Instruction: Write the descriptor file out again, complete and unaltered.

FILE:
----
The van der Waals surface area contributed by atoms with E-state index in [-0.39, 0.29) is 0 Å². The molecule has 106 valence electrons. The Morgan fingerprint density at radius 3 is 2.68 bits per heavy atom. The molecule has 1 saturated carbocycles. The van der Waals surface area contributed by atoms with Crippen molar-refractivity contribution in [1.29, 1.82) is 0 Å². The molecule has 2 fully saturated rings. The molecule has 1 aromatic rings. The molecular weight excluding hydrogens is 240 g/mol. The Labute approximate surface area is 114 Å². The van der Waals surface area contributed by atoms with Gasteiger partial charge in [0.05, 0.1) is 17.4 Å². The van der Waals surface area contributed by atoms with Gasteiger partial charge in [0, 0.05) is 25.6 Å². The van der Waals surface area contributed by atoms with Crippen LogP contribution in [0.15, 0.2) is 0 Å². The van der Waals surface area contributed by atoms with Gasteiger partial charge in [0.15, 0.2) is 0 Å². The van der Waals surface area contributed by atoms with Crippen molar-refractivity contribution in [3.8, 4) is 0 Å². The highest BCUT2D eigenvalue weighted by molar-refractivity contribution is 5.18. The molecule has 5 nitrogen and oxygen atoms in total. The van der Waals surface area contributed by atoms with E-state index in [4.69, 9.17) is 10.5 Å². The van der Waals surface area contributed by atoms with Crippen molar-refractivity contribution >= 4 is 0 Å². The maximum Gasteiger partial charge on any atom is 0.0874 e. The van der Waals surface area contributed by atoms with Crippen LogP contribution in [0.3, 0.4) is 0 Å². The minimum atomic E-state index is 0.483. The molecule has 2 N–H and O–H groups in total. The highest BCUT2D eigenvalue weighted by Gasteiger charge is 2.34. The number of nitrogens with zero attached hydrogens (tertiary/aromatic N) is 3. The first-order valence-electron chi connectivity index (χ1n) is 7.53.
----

The van der Waals surface area contributed by atoms with E-state index in [-0.39, 0.29) is 0 Å². The molecule has 106 valence electrons. The Morgan fingerprint density at radius 3 is 2.68 bits per heavy atom. The molecule has 1 saturated carbocycles. The van der Waals surface area contributed by atoms with Crippen molar-refractivity contribution in [1.29, 1.82) is 0 Å². The molecule has 2 fully saturated rings. The molecule has 1 aromatic rings. The molecular weight excluding hydrogens is 240 g/mol. The Labute approximate surface area is 114 Å². The van der Waals surface area contributed by atoms with Gasteiger partial charge in [0.05, 0.1) is 17.4 Å². The van der Waals surface area contributed by atoms with Gasteiger partial charge in [0, 0.05) is 25.6 Å². The van der Waals surface area contributed by atoms with Crippen LogP contribution in [0.15, 0.2) is 0 Å². The van der Waals surface area contributed by atoms with Gasteiger partial charge in [0.15, 0.2) is 0 Å². The van der Waals surface area contributed by atoms with Crippen molar-refractivity contribution in [3.8, 4) is 0 Å². The highest BCUT2D eigenvalue weighted by molar-refractivity contribution is 5.18. The molecule has 5 nitrogen and oxygen atoms in total. The van der Waals surface area contributed by atoms with E-state index in [4.69, 9.17) is 10.5 Å². The van der Waals surface area contributed by atoms with Crippen molar-refractivity contribution >= 4 is 0 Å². The maximum Gasteiger partial charge on any atom is 0.0874 e. The van der Waals surface area contributed by atoms with Crippen LogP contribution in [0.3, 0.4) is 0 Å². The minimum atomic E-state index is 0.483. The molecule has 2 N–H and O–H groups in total. The highest BCUT2D eigenvalue weighted by Gasteiger charge is 2.34. The number of nitrogens with zero attached hydrogens (tertiary/aromatic N) is 3. The first-order valence-electron chi connectivity index (χ1n) is 7.53.